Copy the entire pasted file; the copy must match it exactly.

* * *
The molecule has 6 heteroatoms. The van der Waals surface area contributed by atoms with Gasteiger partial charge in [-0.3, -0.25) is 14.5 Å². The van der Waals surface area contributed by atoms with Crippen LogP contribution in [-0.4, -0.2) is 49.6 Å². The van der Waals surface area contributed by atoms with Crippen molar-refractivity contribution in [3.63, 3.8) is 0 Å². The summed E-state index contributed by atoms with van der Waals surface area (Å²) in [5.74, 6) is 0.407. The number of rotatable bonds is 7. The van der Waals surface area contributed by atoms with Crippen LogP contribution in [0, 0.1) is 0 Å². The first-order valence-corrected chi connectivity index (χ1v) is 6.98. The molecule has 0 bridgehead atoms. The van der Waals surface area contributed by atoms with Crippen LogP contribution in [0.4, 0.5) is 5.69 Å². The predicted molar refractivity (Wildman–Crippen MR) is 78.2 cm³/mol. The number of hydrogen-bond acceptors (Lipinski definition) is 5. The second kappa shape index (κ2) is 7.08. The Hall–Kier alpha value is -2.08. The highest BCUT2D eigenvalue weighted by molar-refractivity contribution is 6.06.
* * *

The molecule has 6 heteroatoms. The van der Waals surface area contributed by atoms with Gasteiger partial charge in [-0.3, -0.25) is 14.5 Å². The van der Waals surface area contributed by atoms with Crippen LogP contribution in [-0.4, -0.2) is 49.6 Å². The van der Waals surface area contributed by atoms with Crippen molar-refractivity contribution in [3.63, 3.8) is 0 Å². The summed E-state index contributed by atoms with van der Waals surface area (Å²) in [5.74, 6) is 0.407. The number of rotatable bonds is 7. The van der Waals surface area contributed by atoms with Crippen LogP contribution in [0, 0.1) is 0 Å². The first-order valence-corrected chi connectivity index (χ1v) is 6.98. The molecule has 0 bridgehead atoms. The van der Waals surface area contributed by atoms with Crippen LogP contribution in [0.4, 0.5) is 5.69 Å². The predicted molar refractivity (Wildman–Crippen MR) is 78.2 cm³/mol. The number of hydrogen-bond acceptors (Lipinski definition) is 5. The second kappa shape index (κ2) is 7.08. The Hall–Kier alpha value is -2.08. The highest BCUT2D eigenvalue weighted by molar-refractivity contribution is 6.06.